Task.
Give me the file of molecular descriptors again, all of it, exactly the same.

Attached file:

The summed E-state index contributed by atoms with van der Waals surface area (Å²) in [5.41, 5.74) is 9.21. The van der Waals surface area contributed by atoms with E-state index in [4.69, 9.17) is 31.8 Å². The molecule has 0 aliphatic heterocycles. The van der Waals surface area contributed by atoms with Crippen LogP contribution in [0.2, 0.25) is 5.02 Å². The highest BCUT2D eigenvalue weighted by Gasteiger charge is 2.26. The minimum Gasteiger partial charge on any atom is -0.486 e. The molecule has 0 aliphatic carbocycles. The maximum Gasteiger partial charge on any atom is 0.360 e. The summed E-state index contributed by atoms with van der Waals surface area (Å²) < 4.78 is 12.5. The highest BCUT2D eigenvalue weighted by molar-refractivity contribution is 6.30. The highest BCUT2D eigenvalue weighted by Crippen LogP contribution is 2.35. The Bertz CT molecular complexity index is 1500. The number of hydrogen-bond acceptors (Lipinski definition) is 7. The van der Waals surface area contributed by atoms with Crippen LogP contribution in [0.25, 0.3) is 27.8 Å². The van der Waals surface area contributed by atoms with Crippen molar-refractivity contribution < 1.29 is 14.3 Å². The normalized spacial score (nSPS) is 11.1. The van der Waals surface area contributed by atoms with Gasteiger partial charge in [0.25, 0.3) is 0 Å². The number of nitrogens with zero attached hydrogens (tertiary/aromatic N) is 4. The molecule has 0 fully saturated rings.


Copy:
The summed E-state index contributed by atoms with van der Waals surface area (Å²) in [5.41, 5.74) is 9.21. The van der Waals surface area contributed by atoms with E-state index in [4.69, 9.17) is 31.8 Å². The molecule has 0 aliphatic heterocycles. The van der Waals surface area contributed by atoms with Crippen LogP contribution in [0.2, 0.25) is 5.02 Å². The highest BCUT2D eigenvalue weighted by Gasteiger charge is 2.26. The minimum Gasteiger partial charge on any atom is -0.486 e. The molecule has 0 aliphatic carbocycles. The maximum Gasteiger partial charge on any atom is 0.360 e. The summed E-state index contributed by atoms with van der Waals surface area (Å²) < 4.78 is 12.5. The highest BCUT2D eigenvalue weighted by molar-refractivity contribution is 6.30. The highest BCUT2D eigenvalue weighted by Crippen LogP contribution is 2.35. The Bertz CT molecular complexity index is 1500. The number of hydrogen-bond acceptors (Lipinski definition) is 7. The van der Waals surface area contributed by atoms with Crippen LogP contribution in [0.25, 0.3) is 27.8 Å². The van der Waals surface area contributed by atoms with Crippen molar-refractivity contribution < 1.29 is 14.3 Å². The normalized spacial score (nSPS) is 11.1. The van der Waals surface area contributed by atoms with Gasteiger partial charge in [0.25, 0.3) is 0 Å². The number of nitrogens with zero attached hydrogens (tertiary/aromatic N) is 4. The molecule has 0 fully saturated rings.